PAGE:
Finding positivity during these times of social isolation and confinement to the same four walls may sometimes seem impossible. It’s easy to see why, as much of both mainstream and social media remain dominated by news of coronavirus, with a consistent mix of dizzying facts and unknown quantities.
It’s important for us all to take a break from the endless torrent of coronavirus-related comms in order to focus on some positives and give us the space needed to maintain our mental health. We’ve pulled together a few alternate news sources and resources that can give you the break you deserve.
The Happy News
This printed, quarterly newspaper does what it says on the tin – provides 32 pages packed with only positive, happy news collected from around the world over the previous 3 months. Articles can be on anything – from positive developments in the world of science to encouraging nature news. It also includes an Everyday Heroes section for groups, individuals or companies, nominated by readers, who may be doing great things in their communities or bringing some sunshine into people’s lives.
The Happy News began as a kickstarter backed campaign by designer, writer and photographer Emily Coxhead and has grown to have a subscriber base of over 12,000 across 33 countries. If you need a fix of Happy News between the quarterly hard-copy publication you can also follow @TheHappyNewspaper on Instagram for updates, happy facts and bite-sized positive stories.
The Good News Movement
Similar to the Happy News, this journalist-run Instagram account focusses purely on positive news from across the globe. Set up and administered by Colombian journalist Michelle Figueroa, it promises zero politics and welcomes contributions from anyone around the world.
Typical posts range from celebrities and philanthropists doing good, people helping their local communities and short clips to make you smile or laugh. The channel has over a 1 million subscribers and has seen an upsurge in followers and contributions of acts of kindness since the start of the coronavirus pandemic. You can join in by following @goodnews_movement on Instagram.
Some Good News
Actor and director John Krasinski, best known for roles in The Office (US), Amazon Prime’s Jack Ryan and from starring in and directing Netflix’s A Quiet Place, has launched the Some Good News YouTube channel in direct response to the coronavirus pandemic.
Considering the first episode was only published on March 29, the channel’s 1.35 million subscribers (at the time of writing) is particularly impressive. Add to that the fact that the first episode alone has had a staggering 13.7 million views and it’s clear that there’s plenty of desire for positive news right now. Krasinski uses his comedic talents to give the news an extra positive spin and bring some much-needed smiles.
Staying physically fit
It’s well-publicised that maintaining better physical fitness can support mental wellbeing. We’ve covered the topic in our previous post around maintaining your wellbeing as a traveller.
In the current climate of self-isolation and with more people than ever staying within the same four walls for the vast majority of their time, many people will be getting less physical exercise than usual. Whether that’s from missing out on structured group outdoor exercise regimes, or simply no longer walking to work or taking a stroll to the shops on lunch breaks at the office. Additionally, those staying at home and with much easier access to the fridge and cupboards may find themselves more easily tempted by treats, so keeping as active as possible becomes even more important!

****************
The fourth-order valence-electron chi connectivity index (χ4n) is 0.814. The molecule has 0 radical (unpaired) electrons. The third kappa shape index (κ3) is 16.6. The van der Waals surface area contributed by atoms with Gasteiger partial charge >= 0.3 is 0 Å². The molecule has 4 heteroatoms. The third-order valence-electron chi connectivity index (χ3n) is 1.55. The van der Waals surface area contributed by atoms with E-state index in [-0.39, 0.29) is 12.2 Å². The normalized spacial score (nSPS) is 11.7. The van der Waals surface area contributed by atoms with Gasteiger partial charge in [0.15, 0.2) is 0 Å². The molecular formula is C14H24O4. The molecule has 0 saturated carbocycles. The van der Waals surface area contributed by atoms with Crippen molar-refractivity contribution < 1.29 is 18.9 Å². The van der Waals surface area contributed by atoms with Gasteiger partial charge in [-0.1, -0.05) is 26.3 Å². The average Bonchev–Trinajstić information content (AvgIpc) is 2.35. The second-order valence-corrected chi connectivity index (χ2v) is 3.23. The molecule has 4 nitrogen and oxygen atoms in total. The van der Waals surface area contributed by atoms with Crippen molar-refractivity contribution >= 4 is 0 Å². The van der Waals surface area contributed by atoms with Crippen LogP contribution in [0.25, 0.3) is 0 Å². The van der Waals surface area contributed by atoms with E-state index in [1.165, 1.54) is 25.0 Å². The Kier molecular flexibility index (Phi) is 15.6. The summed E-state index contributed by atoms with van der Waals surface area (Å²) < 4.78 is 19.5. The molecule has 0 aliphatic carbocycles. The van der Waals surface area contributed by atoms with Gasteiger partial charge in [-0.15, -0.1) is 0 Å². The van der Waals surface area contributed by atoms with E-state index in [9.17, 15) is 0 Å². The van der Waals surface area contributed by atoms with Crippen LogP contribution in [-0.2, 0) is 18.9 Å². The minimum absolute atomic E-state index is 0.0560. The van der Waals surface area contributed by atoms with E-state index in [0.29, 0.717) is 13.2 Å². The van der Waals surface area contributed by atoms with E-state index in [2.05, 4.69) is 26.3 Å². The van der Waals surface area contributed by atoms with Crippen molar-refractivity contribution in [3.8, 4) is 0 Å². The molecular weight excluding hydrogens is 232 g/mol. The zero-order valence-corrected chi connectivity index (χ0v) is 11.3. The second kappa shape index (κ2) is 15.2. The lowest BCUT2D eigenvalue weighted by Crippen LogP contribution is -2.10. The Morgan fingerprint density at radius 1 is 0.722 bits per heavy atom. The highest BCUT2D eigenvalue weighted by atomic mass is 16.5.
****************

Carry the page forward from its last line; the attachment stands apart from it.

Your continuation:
The UK government is currently still allowing those that are not displaying signs of coronavirus single session of solitary outside exercise per day, for example a walk, run or bike ride. It’s important to note that these must be carried out alone or with those that you share a household with, and not be used as an opportunity to socialise with similarly exercise-minded friends. In addition to making the most of this daily exercise opportunity, you could also take part in additional exercise either in your garden (if you have one ) or indoors following the plethora of online video exercise courses available.
When schools in the UK closed, Joe Wicks pledged to run half-hour daily PE classes on weekdays at 9am on his YouTube channel, the Body Coach. In addition to the millions of children worldwide now taking part, plenty of adults are too. Its free and gives a sense of community and belonging knowing that hundreds of thousands of other households are taking part at the very same time.
You don’t have to look far online to find a range of other keep fit video options across dance, yoga, boxercise, marital arts like tai chi and much more. This could be an opportunity to try something new at home that you can continue once we get beyond the social distancing measures currently in place.
Keeping fit releases endorphins in the body that lift the mood and reduce stress. Plus the getting into a routine of exercise can provide some much needed structure and a positive feeling of accomplishment as you start to see results from your efforts.
These are just a few examples of things that we can all do to keep some positivity in our lives during these extremely strange times. You could also think about reigniting an old hobby, learning something new with the help of the internet or focussing on reflection and meditation.
Keeping your mind active and engaged can help make time pass quicker and ensure you have positive areas to focus on and accomplishments to strive toward.
Keep an eye on our Working From Home blog for more updates coming soon including suggestions on how technology and apps can support a positive outlook and work-life balance.